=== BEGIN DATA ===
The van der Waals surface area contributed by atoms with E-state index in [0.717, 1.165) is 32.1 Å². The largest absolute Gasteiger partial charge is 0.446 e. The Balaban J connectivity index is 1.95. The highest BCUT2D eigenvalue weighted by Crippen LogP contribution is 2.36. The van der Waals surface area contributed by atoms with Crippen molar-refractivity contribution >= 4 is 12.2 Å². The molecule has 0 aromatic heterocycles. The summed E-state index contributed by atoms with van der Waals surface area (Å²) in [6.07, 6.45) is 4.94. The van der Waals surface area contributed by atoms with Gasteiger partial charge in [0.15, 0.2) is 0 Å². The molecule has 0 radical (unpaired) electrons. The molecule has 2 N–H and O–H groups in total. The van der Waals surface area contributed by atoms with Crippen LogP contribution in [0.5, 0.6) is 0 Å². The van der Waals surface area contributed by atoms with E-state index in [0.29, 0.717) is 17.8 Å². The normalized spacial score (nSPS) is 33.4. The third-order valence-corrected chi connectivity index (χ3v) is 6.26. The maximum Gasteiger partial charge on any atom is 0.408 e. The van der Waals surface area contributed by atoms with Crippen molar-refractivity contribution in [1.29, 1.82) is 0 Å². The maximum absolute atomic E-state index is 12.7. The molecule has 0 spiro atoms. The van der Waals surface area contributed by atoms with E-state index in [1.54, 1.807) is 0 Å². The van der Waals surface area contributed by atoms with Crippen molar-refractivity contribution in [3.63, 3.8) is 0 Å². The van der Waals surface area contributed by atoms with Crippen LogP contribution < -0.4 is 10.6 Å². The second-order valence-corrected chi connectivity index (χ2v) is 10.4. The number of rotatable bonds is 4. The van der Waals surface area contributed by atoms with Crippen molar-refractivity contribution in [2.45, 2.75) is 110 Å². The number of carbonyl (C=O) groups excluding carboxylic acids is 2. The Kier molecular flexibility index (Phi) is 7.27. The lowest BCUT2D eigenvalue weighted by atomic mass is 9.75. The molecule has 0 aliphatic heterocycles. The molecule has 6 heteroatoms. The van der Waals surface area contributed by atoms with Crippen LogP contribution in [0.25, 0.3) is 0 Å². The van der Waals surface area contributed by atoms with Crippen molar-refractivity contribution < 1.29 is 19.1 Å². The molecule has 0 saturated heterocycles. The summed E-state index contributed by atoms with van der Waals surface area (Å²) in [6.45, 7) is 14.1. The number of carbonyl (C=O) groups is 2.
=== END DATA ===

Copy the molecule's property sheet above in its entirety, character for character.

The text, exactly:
The van der Waals surface area contributed by atoms with E-state index in [0.717, 1.165) is 32.1 Å². The largest absolute Gasteiger partial charge is 0.446 e. The Balaban J connectivity index is 1.95. The highest BCUT2D eigenvalue weighted by Crippen LogP contribution is 2.36. The van der Waals surface area contributed by atoms with Crippen molar-refractivity contribution >= 4 is 12.2 Å². The molecule has 0 aromatic heterocycles. The summed E-state index contributed by atoms with van der Waals surface area (Å²) in [6.07, 6.45) is 4.94. The van der Waals surface area contributed by atoms with Gasteiger partial charge in [0.15, 0.2) is 0 Å². The molecule has 0 radical (unpaired) electrons. The molecule has 2 N–H and O–H groups in total. The van der Waals surface area contributed by atoms with Crippen LogP contribution in [0.5, 0.6) is 0 Å². The van der Waals surface area contributed by atoms with E-state index in [0.29, 0.717) is 17.8 Å². The normalized spacial score (nSPS) is 33.4. The third-order valence-corrected chi connectivity index (χ3v) is 6.26. The maximum Gasteiger partial charge on any atom is 0.408 e. The van der Waals surface area contributed by atoms with Crippen molar-refractivity contribution in [1.29, 1.82) is 0 Å². The maximum absolute atomic E-state index is 12.7. The molecule has 0 spiro atoms. The van der Waals surface area contributed by atoms with E-state index in [1.54, 1.807) is 0 Å². The van der Waals surface area contributed by atoms with Crippen molar-refractivity contribution in [3.63, 3.8) is 0 Å². The van der Waals surface area contributed by atoms with Crippen LogP contribution < -0.4 is 10.6 Å². The second-order valence-corrected chi connectivity index (χ2v) is 10.4. The number of rotatable bonds is 4. The van der Waals surface area contributed by atoms with Crippen molar-refractivity contribution in [2.45, 2.75) is 110 Å². The number of carbonyl (C=O) groups excluding carboxylic acids is 2. The Kier molecular flexibility index (Phi) is 7.27. The lowest BCUT2D eigenvalue weighted by atomic mass is 9.75. The molecule has 0 aliphatic heterocycles. The molecule has 6 heteroatoms. The van der Waals surface area contributed by atoms with Crippen LogP contribution in [0.25, 0.3) is 0 Å². The van der Waals surface area contributed by atoms with Crippen molar-refractivity contribution < 1.29 is 19.1 Å². The molecule has 0 saturated heterocycles. The summed E-state index contributed by atoms with van der Waals surface area (Å²) in [6.45, 7) is 14.1. The number of carbonyl (C=O) groups is 2.